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Uhuru: I will never allow another Kenyan to be tried at the ICC

Deputy president William Ruto (L) share light moment with Ryan Mwendwa and President Kenyatta (R) during the Prayer Rally at Afraha stadium in Nakuru on 16-04-2016 [PHOTO:BONIFACE THUKU/Standard]

No Kenyan will ever face trial at the International Criminal Court (ICC) over the 2007-2008 post-election violence, President Uhuru Kenyatta declared.

In what may be seen as a direct confrontation with The Hague-based court, which has issued an arrest warrant against three Kenyans accused of witness interference, President Kenyatta said the country had closed the chapter on PEV.

 “I will not allow any other Kenyan to be tried in a foreign court. As a country, we have closed the ICC chapter,” said the Head of State to rapturous applause from thousands of Kenyans who turned up at Nakuru’s Afraha Stadium  yesterday for a thanksgiving ceremony to celebrate the dropping of the last two cases involving Kenyans.

Buoyed by the decision of the ICC judges to terminate all cases against six Kenyans due to lack of evidence, the President said the country’s judicial system would deal with the three Kenyans wanted by ICC over claims of witness tampering.

“Haturudi uko. Ilikwisha na imekwisha (We are not going back. It is over),”  said the President, whose own case was terminated by ICC judges after prosecutors  had listed him as among those  who bore the greatest responsibility to the violence that left 1,300 people dead and half a million more displaced.

Former journalist Walter Barasa, lawyer Paul Gicheru and Phillip Bett are wanted by the ICC for alleged witness interference in the cases against Deputy President William Ruto and journalist Joshua Sang before they cases were terminated on April 5.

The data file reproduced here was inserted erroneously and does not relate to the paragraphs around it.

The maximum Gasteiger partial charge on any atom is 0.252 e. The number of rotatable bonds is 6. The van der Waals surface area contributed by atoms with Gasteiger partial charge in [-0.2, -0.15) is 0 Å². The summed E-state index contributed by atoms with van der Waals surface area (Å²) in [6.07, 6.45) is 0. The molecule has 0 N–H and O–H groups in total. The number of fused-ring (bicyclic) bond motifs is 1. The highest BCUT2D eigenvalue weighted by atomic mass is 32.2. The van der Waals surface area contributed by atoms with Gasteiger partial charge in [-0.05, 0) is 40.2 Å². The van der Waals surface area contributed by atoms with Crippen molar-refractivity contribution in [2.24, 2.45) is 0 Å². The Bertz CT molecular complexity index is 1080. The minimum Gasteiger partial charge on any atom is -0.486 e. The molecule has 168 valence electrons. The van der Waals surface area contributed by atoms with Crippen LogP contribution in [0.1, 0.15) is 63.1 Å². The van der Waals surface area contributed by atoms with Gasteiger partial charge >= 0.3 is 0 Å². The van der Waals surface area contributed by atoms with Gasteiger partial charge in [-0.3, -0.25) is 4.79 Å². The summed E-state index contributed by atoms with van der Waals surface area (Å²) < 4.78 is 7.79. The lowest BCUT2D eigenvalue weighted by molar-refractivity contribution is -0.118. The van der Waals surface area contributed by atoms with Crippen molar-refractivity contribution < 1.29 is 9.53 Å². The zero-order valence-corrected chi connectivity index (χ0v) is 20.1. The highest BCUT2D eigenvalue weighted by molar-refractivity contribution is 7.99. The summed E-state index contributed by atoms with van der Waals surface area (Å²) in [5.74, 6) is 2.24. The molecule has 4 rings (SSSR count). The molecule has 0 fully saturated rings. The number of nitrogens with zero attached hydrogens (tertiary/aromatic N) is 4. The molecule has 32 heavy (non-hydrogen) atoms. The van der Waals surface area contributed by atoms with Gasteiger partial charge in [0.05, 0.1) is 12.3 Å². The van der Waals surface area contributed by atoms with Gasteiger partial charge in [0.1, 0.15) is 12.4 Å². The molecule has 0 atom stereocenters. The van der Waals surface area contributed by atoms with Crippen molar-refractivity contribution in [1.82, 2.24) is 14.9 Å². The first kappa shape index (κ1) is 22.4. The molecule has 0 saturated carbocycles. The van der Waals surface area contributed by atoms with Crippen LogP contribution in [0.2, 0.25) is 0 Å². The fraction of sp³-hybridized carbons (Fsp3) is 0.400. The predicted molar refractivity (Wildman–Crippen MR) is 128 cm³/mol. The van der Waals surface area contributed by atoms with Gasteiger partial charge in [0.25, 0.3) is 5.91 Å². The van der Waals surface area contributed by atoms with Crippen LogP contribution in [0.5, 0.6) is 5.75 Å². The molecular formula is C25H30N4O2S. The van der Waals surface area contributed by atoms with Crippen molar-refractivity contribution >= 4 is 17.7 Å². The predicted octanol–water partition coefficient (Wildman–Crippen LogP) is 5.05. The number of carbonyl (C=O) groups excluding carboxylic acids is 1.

Traumatising ordeal

Sang, former Head of Civil Service Francis Muthaura, former Minister Henry Kosgey and former police boss Major-General (rtd) Hussein Ali—who  had also been charged for their alleged role in the violence before the  charges were dropped —  recounted their ordeal during the ICC trial.

Speaking for the first time since they were acquitted by the ICC, Kosgey and Ali said they were traumatised by their ordeal.

“I have not spoken for three years because my brothers were still at the ICC. In the fullness of time, the Ocampo Six have been vindicated. If there was anything that was a lie, it was the ICC,”  said Kosgey.

The former minister veered off the script and announced that  he would support the Jubilee government and stand behind President Kenyatta’s re-election bid in 2017.

Ali, whose case was terminated at the confirmation stage in 2014, said he was vindicated when the truth finally emerged.

“All that was said were lies. Even if you dress a lie from morning till evening, it will remain a lie,”  Ali said.

That refrain was repeated by Sang who said it was painful  to sit in court and listen to the lies of the 30 witnesses lined up by the prosecution.

“I want Kenyans to know that I was never involved in the violence and neither were the other five,” Sang said.

On his part, Muthaura said Kenya had managed to pull through despite the violence.

“Kenyans  recovered  from the PEV and quickly formed a Grand Calition government and came up a new Constitution,”  he said, and added  that those were had been displaced by the fighting  would receive help.

“I know the government has no intention of leaving anyone unattended,” Muthaura  said.

Some of the indictees were charged with crimes against humanity, rape and the forcible transfer of persons.

Yesterday, messages of peace and reconciliation reverberated across the packed Afraha Stadium-annex, as the President and his deputy led the  celebrations.